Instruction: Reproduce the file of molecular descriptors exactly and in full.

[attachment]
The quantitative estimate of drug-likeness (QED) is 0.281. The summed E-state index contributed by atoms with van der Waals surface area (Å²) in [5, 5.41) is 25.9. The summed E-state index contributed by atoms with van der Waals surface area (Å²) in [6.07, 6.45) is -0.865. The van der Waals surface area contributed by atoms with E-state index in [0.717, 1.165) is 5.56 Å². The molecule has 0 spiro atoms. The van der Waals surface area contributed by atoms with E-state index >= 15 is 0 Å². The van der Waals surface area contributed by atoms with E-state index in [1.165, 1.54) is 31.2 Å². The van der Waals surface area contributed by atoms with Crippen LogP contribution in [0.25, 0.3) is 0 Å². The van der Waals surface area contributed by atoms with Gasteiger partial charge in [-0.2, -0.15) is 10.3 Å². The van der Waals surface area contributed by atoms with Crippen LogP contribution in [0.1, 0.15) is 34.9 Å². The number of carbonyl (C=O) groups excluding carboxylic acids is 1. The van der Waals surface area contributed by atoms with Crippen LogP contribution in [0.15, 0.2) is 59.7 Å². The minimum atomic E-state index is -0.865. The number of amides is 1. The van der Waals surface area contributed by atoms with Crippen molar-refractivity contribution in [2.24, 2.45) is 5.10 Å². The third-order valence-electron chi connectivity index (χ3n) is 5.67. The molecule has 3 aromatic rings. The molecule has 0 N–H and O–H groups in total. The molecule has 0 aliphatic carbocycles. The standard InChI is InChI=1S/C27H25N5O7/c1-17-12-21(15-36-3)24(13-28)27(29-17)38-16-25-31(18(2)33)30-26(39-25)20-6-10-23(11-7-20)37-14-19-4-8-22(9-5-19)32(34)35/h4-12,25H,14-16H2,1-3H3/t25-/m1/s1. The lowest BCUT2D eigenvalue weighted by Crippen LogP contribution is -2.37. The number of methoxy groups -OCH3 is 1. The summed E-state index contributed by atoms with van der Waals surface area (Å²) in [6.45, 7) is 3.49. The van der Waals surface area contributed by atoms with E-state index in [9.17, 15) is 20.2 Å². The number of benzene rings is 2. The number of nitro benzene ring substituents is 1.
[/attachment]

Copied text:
The quantitative estimate of drug-likeness (QED) is 0.281. The summed E-state index contributed by atoms with van der Waals surface area (Å²) in [5, 5.41) is 25.9. The summed E-state index contributed by atoms with van der Waals surface area (Å²) in [6.07, 6.45) is -0.865. The van der Waals surface area contributed by atoms with E-state index in [0.717, 1.165) is 5.56 Å². The molecule has 0 spiro atoms. The van der Waals surface area contributed by atoms with E-state index >= 15 is 0 Å². The van der Waals surface area contributed by atoms with E-state index in [1.165, 1.54) is 31.2 Å². The van der Waals surface area contributed by atoms with Crippen LogP contribution in [0.25, 0.3) is 0 Å². The van der Waals surface area contributed by atoms with Gasteiger partial charge in [-0.2, -0.15) is 10.3 Å². The van der Waals surface area contributed by atoms with Crippen LogP contribution in [0.1, 0.15) is 34.9 Å². The number of carbonyl (C=O) groups excluding carboxylic acids is 1. The van der Waals surface area contributed by atoms with Crippen LogP contribution in [0.15, 0.2) is 59.7 Å². The minimum atomic E-state index is -0.865. The number of amides is 1. The van der Waals surface area contributed by atoms with Crippen molar-refractivity contribution in [2.24, 2.45) is 5.10 Å². The third-order valence-electron chi connectivity index (χ3n) is 5.67. The molecule has 3 aromatic rings. The molecule has 0 N–H and O–H groups in total. The molecule has 0 aliphatic carbocycles. The standard InChI is InChI=1S/C27H25N5O7/c1-17-12-21(15-36-3)24(13-28)27(29-17)38-16-25-31(18(2)33)30-26(39-25)20-6-10-23(11-7-20)37-14-19-4-8-22(9-5-19)32(34)35/h4-12,25H,14-16H2,1-3H3/t25-/m1/s1. The lowest BCUT2D eigenvalue weighted by Crippen LogP contribution is -2.37. The number of methoxy groups -OCH3 is 1. The summed E-state index contributed by atoms with van der Waals surface area (Å²) in [6.45, 7) is 3.49. The van der Waals surface area contributed by atoms with E-state index in [9.17, 15) is 20.2 Å². The number of benzene rings is 2. The number of nitro benzene ring substituents is 1.